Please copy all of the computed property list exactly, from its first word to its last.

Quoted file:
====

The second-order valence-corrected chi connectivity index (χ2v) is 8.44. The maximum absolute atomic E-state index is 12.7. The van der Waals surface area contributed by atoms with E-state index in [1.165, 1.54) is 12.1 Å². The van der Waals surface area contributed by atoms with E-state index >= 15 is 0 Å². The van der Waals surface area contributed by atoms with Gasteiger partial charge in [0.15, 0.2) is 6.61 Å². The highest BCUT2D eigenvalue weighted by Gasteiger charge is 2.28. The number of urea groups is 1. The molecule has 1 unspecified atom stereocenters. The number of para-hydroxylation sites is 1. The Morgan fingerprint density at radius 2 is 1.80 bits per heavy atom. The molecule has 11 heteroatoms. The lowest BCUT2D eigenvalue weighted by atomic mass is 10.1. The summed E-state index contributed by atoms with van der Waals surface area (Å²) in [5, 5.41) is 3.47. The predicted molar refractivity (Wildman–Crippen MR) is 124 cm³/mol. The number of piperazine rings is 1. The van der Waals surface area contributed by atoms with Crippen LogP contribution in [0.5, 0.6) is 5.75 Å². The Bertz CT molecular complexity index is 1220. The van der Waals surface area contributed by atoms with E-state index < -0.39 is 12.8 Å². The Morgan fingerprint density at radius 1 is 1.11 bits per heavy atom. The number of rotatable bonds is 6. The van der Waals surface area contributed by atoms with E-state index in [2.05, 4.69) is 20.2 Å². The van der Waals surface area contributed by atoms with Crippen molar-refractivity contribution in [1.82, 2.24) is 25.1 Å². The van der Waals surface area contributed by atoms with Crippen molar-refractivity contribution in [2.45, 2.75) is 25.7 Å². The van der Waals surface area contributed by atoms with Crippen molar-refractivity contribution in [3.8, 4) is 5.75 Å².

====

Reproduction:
The second-order valence-corrected chi connectivity index (χ2v) is 8.44. The maximum absolute atomic E-state index is 12.7. The van der Waals surface area contributed by atoms with E-state index in [1.165, 1.54) is 12.1 Å². The van der Waals surface area contributed by atoms with E-state index >= 15 is 0 Å². The van der Waals surface area contributed by atoms with Gasteiger partial charge in [0.15, 0.2) is 6.61 Å². The highest BCUT2D eigenvalue weighted by Gasteiger charge is 2.28. The number of urea groups is 1. The molecule has 1 unspecified atom stereocenters. The number of para-hydroxylation sites is 1. The Morgan fingerprint density at radius 2 is 1.80 bits per heavy atom. The molecule has 11 heteroatoms. The lowest BCUT2D eigenvalue weighted by atomic mass is 10.1. The summed E-state index contributed by atoms with van der Waals surface area (Å²) in [5, 5.41) is 3.47. The predicted molar refractivity (Wildman–Crippen MR) is 124 cm³/mol. The number of piperazine rings is 1. The van der Waals surface area contributed by atoms with Crippen LogP contribution in [0.5, 0.6) is 5.75 Å². The Bertz CT molecular complexity index is 1220. The van der Waals surface area contributed by atoms with E-state index < -0.39 is 12.8 Å². The Morgan fingerprint density at radius 1 is 1.11 bits per heavy atom. The number of rotatable bonds is 6. The van der Waals surface area contributed by atoms with E-state index in [2.05, 4.69) is 20.2 Å². The van der Waals surface area contributed by atoms with Crippen molar-refractivity contribution in [1.82, 2.24) is 25.1 Å². The van der Waals surface area contributed by atoms with Crippen molar-refractivity contribution in [2.45, 2.75) is 25.7 Å². The van der Waals surface area contributed by atoms with Crippen molar-refractivity contribution in [3.8, 4) is 5.75 Å².